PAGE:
Hare’s interest in politics is also obvious in Fanshen, a play based on a book by William Hinton, an American who went to China “as a tractor technician,” as Hare has described him, “both to observe and help the great land reform programmes of the late 1940’s.” Hare felt “an obligation to portray Chinese peasants” of the village of Log Bow “in a way which was adequate to their suffering” but was “not interested in portraying the scenes of violence and brutality which marked the landlords’ regime and its overthrow.” After seeing the play, Hinton objected to Hare’s “liberal slant” and urged the playwright to revise the play so as to provide a clear Marxist emphasis, but Hare incorporated only a few of Hinton’s list of 110 suggested emendations. Fanshen (the title is translated as “to turn the body,” or, alternatively, “to turn over”) was written for the Joint Stock Company in 1974 and opened in Sheffield before moving on to the ICA Terrace Theatre in London in April of 1975.
Teeth ’n’ Smiles
As has been noted, Hare’s artistic sensibilities were no doubt influenced by the events of 1968, and his early work suggests a theater of political commitment and protest, carried into the 1970’s. His play Teeth ’n’ Smiles, produced in 1975 at the Royal Court Theatre, has been called “a metaphor for British society” and “an elegy for the vanished visions of the late Sixties” because of the way it treats rock music and popular culture.
The action is set at Cambridge on June 9, 1969, and centers on a performance of a rock band for the May Ball of Jesus College. This concert proves to be a disaster when Maggie, the lead singer of the group, gets drunk, insults the audience, and is finally sent to prison on a drug charge. The musicians regard their privileged audience with contempt: “Rich complacent self-loving self-regarding self-righteous phoney half-baked politically immature evil-minded little shits.” Interviewed about the play by Theatre Quarterly, Hare claimed it was intended to question “whether we have any chance of changing ourselves.”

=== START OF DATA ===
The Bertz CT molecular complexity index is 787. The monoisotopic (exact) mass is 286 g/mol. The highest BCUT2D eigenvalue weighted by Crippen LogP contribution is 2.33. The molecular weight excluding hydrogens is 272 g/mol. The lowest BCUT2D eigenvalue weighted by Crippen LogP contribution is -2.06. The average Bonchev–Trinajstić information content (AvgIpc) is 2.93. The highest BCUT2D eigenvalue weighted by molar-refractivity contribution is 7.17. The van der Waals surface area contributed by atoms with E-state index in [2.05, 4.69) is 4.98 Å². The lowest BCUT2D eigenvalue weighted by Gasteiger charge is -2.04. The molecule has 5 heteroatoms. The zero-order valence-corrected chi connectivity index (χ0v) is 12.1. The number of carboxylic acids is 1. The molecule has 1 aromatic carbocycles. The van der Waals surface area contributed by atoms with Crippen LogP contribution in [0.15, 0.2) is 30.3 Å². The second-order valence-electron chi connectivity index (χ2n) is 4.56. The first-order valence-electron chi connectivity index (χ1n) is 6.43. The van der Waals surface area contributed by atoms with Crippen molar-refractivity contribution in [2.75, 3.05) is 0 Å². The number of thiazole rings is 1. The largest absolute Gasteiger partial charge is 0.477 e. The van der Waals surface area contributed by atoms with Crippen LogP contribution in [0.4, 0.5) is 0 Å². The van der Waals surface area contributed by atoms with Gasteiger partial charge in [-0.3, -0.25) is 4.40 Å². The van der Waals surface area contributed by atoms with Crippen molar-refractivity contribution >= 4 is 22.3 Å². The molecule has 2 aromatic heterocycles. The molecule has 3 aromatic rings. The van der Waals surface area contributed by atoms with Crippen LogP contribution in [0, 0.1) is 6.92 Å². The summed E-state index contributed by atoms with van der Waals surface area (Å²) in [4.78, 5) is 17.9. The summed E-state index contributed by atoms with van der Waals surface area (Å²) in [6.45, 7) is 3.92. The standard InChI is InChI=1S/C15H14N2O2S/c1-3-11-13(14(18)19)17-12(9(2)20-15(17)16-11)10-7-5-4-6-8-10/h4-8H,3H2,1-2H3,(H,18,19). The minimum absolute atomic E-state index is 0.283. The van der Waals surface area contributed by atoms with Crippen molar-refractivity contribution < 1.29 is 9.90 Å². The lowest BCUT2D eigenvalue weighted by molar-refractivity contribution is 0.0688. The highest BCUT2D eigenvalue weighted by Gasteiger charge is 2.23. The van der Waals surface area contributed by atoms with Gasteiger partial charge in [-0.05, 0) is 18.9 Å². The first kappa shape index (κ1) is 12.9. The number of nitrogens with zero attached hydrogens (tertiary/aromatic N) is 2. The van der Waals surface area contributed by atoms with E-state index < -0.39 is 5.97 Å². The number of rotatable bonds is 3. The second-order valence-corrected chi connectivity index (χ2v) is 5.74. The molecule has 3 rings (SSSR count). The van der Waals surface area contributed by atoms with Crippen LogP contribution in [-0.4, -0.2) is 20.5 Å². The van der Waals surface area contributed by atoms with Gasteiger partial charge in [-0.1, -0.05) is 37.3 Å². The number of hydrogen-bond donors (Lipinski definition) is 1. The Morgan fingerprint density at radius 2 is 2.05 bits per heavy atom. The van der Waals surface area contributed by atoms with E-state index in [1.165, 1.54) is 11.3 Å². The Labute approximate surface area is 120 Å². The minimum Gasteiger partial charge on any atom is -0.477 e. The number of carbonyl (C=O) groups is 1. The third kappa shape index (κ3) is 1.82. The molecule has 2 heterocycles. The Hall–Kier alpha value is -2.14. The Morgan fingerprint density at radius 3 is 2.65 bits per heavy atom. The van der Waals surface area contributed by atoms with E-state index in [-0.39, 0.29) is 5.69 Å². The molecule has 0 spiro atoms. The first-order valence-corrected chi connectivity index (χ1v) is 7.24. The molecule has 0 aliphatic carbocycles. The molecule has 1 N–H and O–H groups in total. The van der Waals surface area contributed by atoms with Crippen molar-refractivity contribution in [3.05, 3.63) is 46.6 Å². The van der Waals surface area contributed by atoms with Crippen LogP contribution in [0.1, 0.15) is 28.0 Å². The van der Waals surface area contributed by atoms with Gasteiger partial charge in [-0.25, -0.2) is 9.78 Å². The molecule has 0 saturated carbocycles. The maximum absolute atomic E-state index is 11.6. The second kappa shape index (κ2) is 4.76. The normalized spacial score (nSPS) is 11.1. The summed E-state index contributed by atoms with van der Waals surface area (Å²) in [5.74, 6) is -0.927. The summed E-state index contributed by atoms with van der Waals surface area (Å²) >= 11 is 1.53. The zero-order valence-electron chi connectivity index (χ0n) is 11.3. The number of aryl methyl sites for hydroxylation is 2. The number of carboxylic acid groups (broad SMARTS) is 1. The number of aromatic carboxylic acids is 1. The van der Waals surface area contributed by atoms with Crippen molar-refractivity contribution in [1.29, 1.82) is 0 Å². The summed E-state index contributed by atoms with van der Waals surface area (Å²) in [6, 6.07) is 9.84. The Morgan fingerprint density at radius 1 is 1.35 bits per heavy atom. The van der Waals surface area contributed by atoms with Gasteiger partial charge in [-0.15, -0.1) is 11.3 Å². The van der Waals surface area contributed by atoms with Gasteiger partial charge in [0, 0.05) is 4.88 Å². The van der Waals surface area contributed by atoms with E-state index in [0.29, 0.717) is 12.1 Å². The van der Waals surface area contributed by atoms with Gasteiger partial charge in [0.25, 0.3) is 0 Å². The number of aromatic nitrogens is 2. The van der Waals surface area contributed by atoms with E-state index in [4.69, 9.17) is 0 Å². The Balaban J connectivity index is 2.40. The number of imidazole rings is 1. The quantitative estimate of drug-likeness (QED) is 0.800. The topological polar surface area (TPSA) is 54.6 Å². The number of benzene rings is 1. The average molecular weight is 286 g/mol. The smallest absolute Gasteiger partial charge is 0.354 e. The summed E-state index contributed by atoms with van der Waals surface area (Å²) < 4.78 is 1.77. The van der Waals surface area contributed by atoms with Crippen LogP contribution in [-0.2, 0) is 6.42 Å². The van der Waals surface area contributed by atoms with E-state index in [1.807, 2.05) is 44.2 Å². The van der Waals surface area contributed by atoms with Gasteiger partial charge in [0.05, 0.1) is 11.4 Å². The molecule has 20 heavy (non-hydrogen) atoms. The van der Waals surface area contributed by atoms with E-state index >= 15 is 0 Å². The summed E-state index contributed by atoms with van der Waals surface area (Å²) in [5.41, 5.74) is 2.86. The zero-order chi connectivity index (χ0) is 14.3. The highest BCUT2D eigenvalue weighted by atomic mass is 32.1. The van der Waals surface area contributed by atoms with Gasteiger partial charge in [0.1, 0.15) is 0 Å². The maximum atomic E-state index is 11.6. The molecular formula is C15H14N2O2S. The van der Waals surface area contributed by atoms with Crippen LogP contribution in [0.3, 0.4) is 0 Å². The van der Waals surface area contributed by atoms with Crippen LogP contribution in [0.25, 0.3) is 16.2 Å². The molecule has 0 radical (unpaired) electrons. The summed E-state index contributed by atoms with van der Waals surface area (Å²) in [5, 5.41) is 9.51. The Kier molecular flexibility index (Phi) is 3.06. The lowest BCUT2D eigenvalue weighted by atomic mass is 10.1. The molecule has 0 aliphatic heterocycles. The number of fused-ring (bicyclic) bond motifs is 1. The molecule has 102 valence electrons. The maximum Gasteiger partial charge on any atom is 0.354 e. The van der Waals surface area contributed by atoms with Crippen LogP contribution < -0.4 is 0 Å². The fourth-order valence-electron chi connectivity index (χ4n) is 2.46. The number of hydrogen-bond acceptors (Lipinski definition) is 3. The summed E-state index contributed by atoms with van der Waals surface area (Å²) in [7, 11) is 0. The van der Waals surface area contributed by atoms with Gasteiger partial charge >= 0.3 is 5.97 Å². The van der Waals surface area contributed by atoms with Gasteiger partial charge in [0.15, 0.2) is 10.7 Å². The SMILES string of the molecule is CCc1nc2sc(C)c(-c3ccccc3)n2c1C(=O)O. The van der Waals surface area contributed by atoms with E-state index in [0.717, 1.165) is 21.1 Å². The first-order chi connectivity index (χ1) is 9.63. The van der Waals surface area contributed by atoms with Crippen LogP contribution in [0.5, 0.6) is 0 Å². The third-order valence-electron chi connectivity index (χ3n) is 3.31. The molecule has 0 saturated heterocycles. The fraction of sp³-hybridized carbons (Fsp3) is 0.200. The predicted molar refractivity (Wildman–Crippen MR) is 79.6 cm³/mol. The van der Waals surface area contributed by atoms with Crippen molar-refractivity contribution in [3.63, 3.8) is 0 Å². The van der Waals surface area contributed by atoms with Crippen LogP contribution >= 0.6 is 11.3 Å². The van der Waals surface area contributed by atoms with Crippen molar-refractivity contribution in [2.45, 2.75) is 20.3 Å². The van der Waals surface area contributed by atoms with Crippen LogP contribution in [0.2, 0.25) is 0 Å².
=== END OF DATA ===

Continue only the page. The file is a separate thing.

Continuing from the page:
In his survey British Theatre Since 1955: A Reassessment (1979), Ronald Hayman criticizes the play for setting up Cambridge as symbolizing a repressive capitalist system, concluding that “this kind of play bases its appeal on giving the audience a chance to believe that there is a common enemy which can be fought.” Hare’s targets in this play are self-delusion, class guilt, and class war, but the play mainly attacks the upscale educational establishment, represented by Cambridge (which Hare knew at firsthand), and has been regarded as an indictment of the detached university intellectuals.
The protagonist of Knuckle, which opened at London’s Comedy Theatre in March of 1974, is far removed from the privileged setting of Cambridge. He is a tough-minded vulgarian who is pragmatic and cynical about the hypocrisy of his world and his own family. Curly Delafield has returned to his home in Guildford seeking information about the disappearance of his sister Sarah, who had worked as a nurse in a psychiatric hospital. Curly is a blunt and brutal man. He had not seen his sister in twelve years, but he is determined to discover what has happened to her.